South African singer Miriam Makeba dies at the age of 76 after a 30 minute performance for Roberto Saviano in the Italian town of Caserta. Nicknamed 'Mama Africa' or the 'Empress of African Song', Makeba's music transcended South African borders and entered the global stage. Makeba built her reputation in the music industry in the 1950s singing for the Cuban Brothers and the Manhattan Brothers and the Skylarks. In 1959 Makeba starred in the anti-apartheid documentary Come Back, Africa which placed the apartheid government under the international spotlight. As consequence she was subjected to harassment by the apartheid government. Her passport was revoked and withdrawn while she was outside the country leading to her stay in exile in London. When her mother died in 1960 she could not return to her funeral because her passport had been revoked.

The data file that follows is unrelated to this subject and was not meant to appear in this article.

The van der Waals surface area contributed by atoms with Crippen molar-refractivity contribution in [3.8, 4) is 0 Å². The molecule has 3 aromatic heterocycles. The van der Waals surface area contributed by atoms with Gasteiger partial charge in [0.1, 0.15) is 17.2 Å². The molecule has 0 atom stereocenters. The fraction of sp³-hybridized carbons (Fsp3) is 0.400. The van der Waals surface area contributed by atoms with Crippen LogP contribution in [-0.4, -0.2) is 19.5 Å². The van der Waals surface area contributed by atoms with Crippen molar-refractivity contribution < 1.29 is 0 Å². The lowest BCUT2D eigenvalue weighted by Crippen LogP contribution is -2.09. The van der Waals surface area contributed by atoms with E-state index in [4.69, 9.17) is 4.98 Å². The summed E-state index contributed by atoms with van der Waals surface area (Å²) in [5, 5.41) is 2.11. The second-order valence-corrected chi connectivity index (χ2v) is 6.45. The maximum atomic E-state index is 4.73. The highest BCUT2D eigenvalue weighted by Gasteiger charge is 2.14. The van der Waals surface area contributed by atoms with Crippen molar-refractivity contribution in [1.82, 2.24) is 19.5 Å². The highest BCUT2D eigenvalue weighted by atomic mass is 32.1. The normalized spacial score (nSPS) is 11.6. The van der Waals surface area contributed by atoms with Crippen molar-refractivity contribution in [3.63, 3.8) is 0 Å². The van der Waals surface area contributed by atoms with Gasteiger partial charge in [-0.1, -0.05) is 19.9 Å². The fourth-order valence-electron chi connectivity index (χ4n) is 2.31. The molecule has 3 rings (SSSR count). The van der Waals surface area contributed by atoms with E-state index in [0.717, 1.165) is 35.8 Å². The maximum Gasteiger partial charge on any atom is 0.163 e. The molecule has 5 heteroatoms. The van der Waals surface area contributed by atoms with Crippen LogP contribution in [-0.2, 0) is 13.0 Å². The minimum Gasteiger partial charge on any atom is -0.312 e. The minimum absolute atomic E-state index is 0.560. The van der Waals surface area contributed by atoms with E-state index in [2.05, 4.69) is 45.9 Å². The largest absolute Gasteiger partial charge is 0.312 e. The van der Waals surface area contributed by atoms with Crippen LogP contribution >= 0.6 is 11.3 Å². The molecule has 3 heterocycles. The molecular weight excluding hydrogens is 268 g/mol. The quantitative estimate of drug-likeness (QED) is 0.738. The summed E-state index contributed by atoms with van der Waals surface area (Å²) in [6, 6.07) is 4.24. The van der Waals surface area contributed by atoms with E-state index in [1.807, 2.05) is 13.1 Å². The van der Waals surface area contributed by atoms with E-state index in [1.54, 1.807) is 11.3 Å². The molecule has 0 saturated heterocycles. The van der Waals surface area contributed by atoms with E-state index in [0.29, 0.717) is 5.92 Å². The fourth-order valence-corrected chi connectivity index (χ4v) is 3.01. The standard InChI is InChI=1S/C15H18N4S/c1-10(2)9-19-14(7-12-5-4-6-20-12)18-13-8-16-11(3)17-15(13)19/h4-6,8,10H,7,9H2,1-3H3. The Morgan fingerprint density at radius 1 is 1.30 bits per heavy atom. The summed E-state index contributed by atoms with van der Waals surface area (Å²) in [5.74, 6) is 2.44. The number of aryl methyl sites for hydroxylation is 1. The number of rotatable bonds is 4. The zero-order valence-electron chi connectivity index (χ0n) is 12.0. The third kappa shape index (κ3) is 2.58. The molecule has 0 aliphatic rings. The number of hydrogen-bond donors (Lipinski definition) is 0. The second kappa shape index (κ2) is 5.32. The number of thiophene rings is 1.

In 1963 Makeba testified before the United Nations (UN) of how the apartheid government had stripped her of her citizenship. After speaking out against apartheid in the United Nations her music was banned by the state broadcasters in South Africa. Makeba lived in numerous countries such as the United States of America, France, Guinea and Belgium. Makeba toured various parts of the world in the 1970s and 1980s and continued to speak out against apartheid in various forums. At the end of apartheid she returned to South Africa and continued with her singing career. In 2005, Makeba announced her retirement from the mainstream music industry but she continued to make appearances and to do smaller performances. Makeba died on 9 November 2008 while performing in a concert organized for Roberto Saviano, an Italian writer threatened with death by the Mafia after he exposed their underground dealings.
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